Ad strategy at root of Facebook privacy row
Social networking phenomenon Facebook has beaten out arch-rival and former market leader MySpace by most measures of popularity, except the one that pays the bills.
While Facebook has outpaced MySpace in bringing in members — it has 175 million active users at the latest count, compared with around 130 million for MySpace — it has struggled make money from them. While MySpace is closing in on $1 billion in revenues, Facebook generated less than $300 million in sales last year, reports say.
Indeed, Facebook’s efforts to drum up revenue have led to it repeatedly becoming the target of some of the biggest online privacy protests on the Web. Its most recent fight earlier this month followed Facebook’s attempt to redefine its own rules and assert ownership over anything its members posted on the site. The company has since backed off and is rethinking its policies.
Why hasn’t Facebook benefited from the vaunted “network effect” that makes such services more valuable the more its adds members and connections between them? After all, Facebook is spreading quickly in nearly 100 languages, while MySpace has focused on the United States and five other markets where Web advertising flourishes.
The answer may lie in the origins of the five-year-old site started by then Harvard University student Mark Zuckerberg.
Its appeal at the outset was that it was a place where users could share tidbits of their personal lives with selected friends and acquaintances. This blurred the distinction between a private space and a public one. MySpace is more explicitly a public place where friends hang out in the equivalent of a cafe or a club and the aim is often to meet new people. Most of all, MySpace is a place to share music with other fans.
Users tend to view Facebook as a private forum and resent commercial intrusions. The company’s management has responded to these sensitivities by constructing a commercial model that would preserve the intimacy of the site without filling it up with crude banner advertising.
Facebook encourages advertising that seeks to trigger social interaction between members, in effect using networks of friends for viral marketing of messages. The snag is that rewiring how the site works to make such ads more effective, has actually alienated users. Many regard attempts to make money by passing on their information in subtle ways as positively creepy.
While MySpace has been criticized for flooding its member pages with garish advertising, it has never had to rewrite its basic privacy ground rules as a result and is unapologetic for its strategy. The straight ahead commercialism of the site does not provoke mass protests.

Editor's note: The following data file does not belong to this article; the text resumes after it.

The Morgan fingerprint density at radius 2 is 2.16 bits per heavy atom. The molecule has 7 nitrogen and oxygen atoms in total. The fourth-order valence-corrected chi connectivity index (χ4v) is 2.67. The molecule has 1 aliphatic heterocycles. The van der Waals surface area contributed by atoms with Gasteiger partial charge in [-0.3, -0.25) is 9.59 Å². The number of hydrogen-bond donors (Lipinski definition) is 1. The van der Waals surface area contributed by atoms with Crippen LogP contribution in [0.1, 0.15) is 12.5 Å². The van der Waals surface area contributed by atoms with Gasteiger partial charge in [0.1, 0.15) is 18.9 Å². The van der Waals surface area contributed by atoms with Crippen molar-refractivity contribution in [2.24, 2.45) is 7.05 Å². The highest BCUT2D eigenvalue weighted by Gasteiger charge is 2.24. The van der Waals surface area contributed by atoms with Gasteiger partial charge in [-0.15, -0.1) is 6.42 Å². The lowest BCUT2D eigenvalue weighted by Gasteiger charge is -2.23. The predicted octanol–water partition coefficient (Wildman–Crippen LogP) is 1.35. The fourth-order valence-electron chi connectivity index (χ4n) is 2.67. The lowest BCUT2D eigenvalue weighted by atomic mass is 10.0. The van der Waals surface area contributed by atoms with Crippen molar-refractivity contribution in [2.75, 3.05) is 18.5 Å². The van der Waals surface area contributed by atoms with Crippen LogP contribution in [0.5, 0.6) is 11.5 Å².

MySpace international director Travis Katz says the site always sold advertising, meaning that its basic business model of demographic targeting has had to change little as it grew.
“Our goal and objective is not to be the site with the most users,” Katz told me recently. “Our strategy is to be the site that makes all the money. We want to own the lion’s share of the profits.”
Facebook founder Zuckerberg told a German newspaper in October that making money was not the company’s primary focus and that it was happy to experiment with new ways of advertising over the next three years to discover what approaches will work for its audience.
To be fair, there is no evidence that Facebook has lost members as a result of these experiments. Worldwide, the site added 25 million users alone in January, up from 20 million new members in December.
But privacy eruptions will never end until Facebook clarifies the relationship between its advertising ambitions and safeguards for its users’ personal information. Deepening trust would give it more freedom to target advertising to users and their friends.
Facebook finds itself working upstream to impose this business model in the toughest advertising market in modern memory further complicates its chances. Any other start-up might have run out of time.
So far, its venture and corporate investors have been patient, not wishing to disrupt a company many think as having the best chance to become the next Google in Silicon Valley. And yet, as membership surges and the costs of technology to support those audiences grow, Facebook is under growing pressure to prove that it is not another money-losing, dot-com fad.
— At the time of publication Eric Auchard did not own any direct investments in securities mentioned in this article. He may be an owner indirectly as an investor in a fund. For previous columns, click here. —